“Hurry,” said Grub. Summer’s breath went out of her as she got thrown over something, something hot and alive. “I don’t trust that fool of a priestess to keep the wolf busy for long.”
This was all to separate me from Glorious. They’re scared of him.
Someone said something to Grub, but Summer lost track of it as her arms were wrenched behind her. Coarse rope slid along her skin. It hurt. Moreover it itched, and that was almost worst.
She was on her stomach. Her wrists hurt. And then somebody climbed up behind her on the…horse? Was it a horse?
Sleipnerians. They breed them out of spiders, Reginald said.
Ten minutes ago, the thought of touching one of the awful horse-monsters would have made her skin crawl. Ten minutes ago, she had been standing inside the Great Pipes with the priestess and the goose-guards right outside the door. Had Ankh even heard her scream?
This isn’t really happening, is it?
It was too fast. Huge irrevocable things should not be allowed to happen so fast! It didn’t make any sense that people were allowed to betray you and tie you up and throw you over a horse-monster before you had time to think.
Summer began to cry. The tears slid down the end of her nose and itched horribly and the fabric tried to get into her mouth with every sob. She wanted Glorious and her friends to rescue her. She wanted to have never needed rescue. More than anything, she wanted to go home.
The sky did not open. Baba Yaga did not whisk her back to her own backyard. Grub did not untie her and tell her that there had been a mistake. Instead the horse began to move and the rider dragged her sideways a bit so that she did not fall off.
She had to stop crying because she could hardly breathe. Something—a saddle or the bones in the horse’s back, assuming horse-spiders even had bones—was ramming into her chest. The sack was strangling her.
Her vision grew bright and sparkled in time to her pulse.
The rider made a guttural sound and shouted something to Grub. Grub shouted something back.
Summer felt her throat get even tighter as the rider dug his fingers under the sack at her neck—and then he pulled it free.
She sucked air in so hard that it made her cough. The rider slapped her back as if she were choking. It was hot in the high desert, but the air felt blissfully chilly after the fabric.
When she thought that she might not die just yet, she looked at the rider.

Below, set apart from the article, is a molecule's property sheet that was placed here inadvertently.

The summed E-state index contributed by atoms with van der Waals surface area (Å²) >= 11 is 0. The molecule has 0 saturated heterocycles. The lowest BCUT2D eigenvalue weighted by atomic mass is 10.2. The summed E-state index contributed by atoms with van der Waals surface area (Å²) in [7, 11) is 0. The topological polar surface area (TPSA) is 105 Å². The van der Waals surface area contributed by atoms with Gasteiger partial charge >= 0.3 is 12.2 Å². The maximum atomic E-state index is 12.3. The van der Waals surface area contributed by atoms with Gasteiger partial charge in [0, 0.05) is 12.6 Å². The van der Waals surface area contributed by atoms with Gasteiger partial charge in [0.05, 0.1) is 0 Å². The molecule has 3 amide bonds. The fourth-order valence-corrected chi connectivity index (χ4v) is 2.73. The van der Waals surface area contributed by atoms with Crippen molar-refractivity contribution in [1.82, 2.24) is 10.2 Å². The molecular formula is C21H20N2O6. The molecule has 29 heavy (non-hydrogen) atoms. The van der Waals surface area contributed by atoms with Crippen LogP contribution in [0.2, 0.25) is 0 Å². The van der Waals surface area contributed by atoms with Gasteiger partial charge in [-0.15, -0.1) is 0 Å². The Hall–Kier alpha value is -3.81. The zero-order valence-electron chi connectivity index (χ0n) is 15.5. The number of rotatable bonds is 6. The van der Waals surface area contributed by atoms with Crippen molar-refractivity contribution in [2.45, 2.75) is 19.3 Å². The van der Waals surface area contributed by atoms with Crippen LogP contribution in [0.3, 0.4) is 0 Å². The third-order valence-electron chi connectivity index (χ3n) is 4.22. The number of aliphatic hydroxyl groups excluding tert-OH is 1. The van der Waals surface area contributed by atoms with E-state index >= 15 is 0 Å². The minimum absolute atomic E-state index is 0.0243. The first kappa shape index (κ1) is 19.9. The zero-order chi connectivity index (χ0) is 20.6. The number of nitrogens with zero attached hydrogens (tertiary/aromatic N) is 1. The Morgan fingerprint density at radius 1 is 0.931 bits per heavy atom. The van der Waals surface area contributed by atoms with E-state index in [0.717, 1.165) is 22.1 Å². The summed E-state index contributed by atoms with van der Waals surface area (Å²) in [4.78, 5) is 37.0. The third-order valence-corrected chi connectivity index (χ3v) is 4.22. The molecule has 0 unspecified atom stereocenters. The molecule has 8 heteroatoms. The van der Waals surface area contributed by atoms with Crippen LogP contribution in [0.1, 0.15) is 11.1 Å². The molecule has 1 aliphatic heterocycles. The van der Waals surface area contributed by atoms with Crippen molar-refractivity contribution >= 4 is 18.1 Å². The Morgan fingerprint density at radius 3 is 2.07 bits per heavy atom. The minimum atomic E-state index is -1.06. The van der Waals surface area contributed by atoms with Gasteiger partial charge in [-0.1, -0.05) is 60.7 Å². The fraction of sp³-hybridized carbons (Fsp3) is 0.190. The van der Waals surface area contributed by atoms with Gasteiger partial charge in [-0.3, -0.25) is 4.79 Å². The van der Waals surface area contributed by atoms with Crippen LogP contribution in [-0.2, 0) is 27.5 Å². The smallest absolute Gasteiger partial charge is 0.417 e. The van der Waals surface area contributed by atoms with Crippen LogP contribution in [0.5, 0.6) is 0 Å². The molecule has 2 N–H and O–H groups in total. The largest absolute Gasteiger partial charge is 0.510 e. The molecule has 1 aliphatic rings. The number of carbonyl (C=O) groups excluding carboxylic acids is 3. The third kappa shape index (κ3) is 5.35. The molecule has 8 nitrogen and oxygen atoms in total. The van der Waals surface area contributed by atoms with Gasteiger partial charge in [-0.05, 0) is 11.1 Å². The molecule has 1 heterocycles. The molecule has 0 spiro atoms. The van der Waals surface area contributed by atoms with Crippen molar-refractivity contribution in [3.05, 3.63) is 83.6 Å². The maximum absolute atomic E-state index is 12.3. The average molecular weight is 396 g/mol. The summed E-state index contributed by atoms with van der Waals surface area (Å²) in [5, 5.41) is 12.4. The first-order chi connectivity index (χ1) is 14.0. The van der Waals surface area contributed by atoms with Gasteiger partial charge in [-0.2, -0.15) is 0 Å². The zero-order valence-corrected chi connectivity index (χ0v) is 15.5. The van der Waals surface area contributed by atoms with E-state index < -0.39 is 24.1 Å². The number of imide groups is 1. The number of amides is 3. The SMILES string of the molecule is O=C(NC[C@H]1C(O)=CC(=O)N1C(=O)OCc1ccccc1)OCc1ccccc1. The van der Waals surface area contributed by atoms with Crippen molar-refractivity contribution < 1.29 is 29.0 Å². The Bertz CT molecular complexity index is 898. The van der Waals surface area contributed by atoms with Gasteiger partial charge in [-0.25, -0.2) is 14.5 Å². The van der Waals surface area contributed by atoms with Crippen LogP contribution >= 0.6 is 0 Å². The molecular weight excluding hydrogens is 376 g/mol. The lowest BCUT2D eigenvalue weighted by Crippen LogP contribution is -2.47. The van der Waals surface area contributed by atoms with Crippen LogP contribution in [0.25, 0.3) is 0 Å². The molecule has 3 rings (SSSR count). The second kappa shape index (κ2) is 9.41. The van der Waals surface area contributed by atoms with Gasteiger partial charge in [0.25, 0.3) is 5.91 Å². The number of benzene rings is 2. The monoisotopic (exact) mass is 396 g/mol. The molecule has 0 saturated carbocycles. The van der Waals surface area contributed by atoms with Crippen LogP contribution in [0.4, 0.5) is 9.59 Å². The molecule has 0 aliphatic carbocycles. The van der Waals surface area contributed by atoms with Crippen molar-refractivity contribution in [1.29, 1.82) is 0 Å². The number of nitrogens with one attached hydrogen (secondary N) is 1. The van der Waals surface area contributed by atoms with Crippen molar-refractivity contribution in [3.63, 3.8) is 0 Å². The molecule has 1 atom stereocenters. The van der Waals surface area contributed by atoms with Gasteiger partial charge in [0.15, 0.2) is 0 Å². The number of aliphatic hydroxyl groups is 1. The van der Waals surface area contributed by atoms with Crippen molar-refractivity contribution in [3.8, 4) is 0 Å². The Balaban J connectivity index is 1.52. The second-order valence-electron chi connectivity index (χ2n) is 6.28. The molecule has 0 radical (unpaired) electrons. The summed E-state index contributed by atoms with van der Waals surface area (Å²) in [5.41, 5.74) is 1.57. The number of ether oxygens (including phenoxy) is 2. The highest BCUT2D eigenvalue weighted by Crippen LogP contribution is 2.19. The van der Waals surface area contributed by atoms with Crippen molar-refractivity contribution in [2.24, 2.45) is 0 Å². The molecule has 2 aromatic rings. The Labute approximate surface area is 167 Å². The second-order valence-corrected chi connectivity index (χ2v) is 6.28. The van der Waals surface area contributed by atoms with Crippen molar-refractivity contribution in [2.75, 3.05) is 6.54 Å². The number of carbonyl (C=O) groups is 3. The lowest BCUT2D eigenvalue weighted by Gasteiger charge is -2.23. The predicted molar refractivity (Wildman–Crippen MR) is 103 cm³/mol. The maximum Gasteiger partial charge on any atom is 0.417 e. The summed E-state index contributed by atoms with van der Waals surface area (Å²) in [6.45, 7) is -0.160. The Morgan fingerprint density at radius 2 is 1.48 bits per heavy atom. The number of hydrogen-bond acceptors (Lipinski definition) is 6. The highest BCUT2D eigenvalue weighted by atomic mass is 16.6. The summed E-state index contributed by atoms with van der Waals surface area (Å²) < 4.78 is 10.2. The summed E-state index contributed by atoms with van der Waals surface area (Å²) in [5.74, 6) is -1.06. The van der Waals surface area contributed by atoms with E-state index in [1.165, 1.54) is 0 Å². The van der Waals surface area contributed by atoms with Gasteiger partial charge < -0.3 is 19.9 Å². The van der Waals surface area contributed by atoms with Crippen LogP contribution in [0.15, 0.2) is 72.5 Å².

He was human, or close to it. He had a hawk-like face, but only in the figure of speech, with a sharp nose and angled cheekbones. He glared down at her as if she had made a mess and he was going to have to clean it up.
That’s not fair… thought Summer. I didn’t mean to… She had a strong urge to apologize, which made no sense at all.
She turned her head a little and looked at the horse. Then she wished she hadn’t.
The horse’s muzzle was studded with round black eyes, set in little cups of bone. Its mouth bisected neatly down from the nose, strangely hairy, and those are folded up mandibles like a spider what does it eat no let’s not think about that that would be a very bad thing to think…
She dropped her head, exhausted. Her skull was pounding. The legs stretching out in front of her looked like horse legs, more or less, except that there were too many of them. But they were segmented in strange places and there were tufts of bristly black hairs along the backs, stiff as wire. The hooves were split into three heavy toes, and there was a heavy black hook on the back, in about the same place where Glorious had a dewclaw.
Summer closed her eyes. Possibly her head was going to kill her before the dreadful horse-spider could do it. It would probably just be one extra-hard throb and then everything would go dark and there would be a light at the end of the tunnel. That seemed infinitely preferable to what the Sleipnerian might do with its folded mandibles and those wicked bone hooks.
She wondered if she’d see Baba Yaga again as she was dying. It seemed likely, somehow. If Baba Yaga sent you somewhere, she’d show up again, if only to shake her head and tell you that next time she was going to get a competent little girl, maybe one with leopard feet or who knew judo, something like that, someone smart enough to ask for luck instead of grace, what good was grace when you were slung over the back of a nightmare anyway…
Without quite knowing it (or perhaps knowing how to stop it) Summer drifted off, half-dream and half-hallucination, Baba Yaga mixed up with the Forester and the Sleipnerian mixed up with Glorious, all of them talking at her, until the only real left thing in the world was the pounding pain in her skull, and then not even that.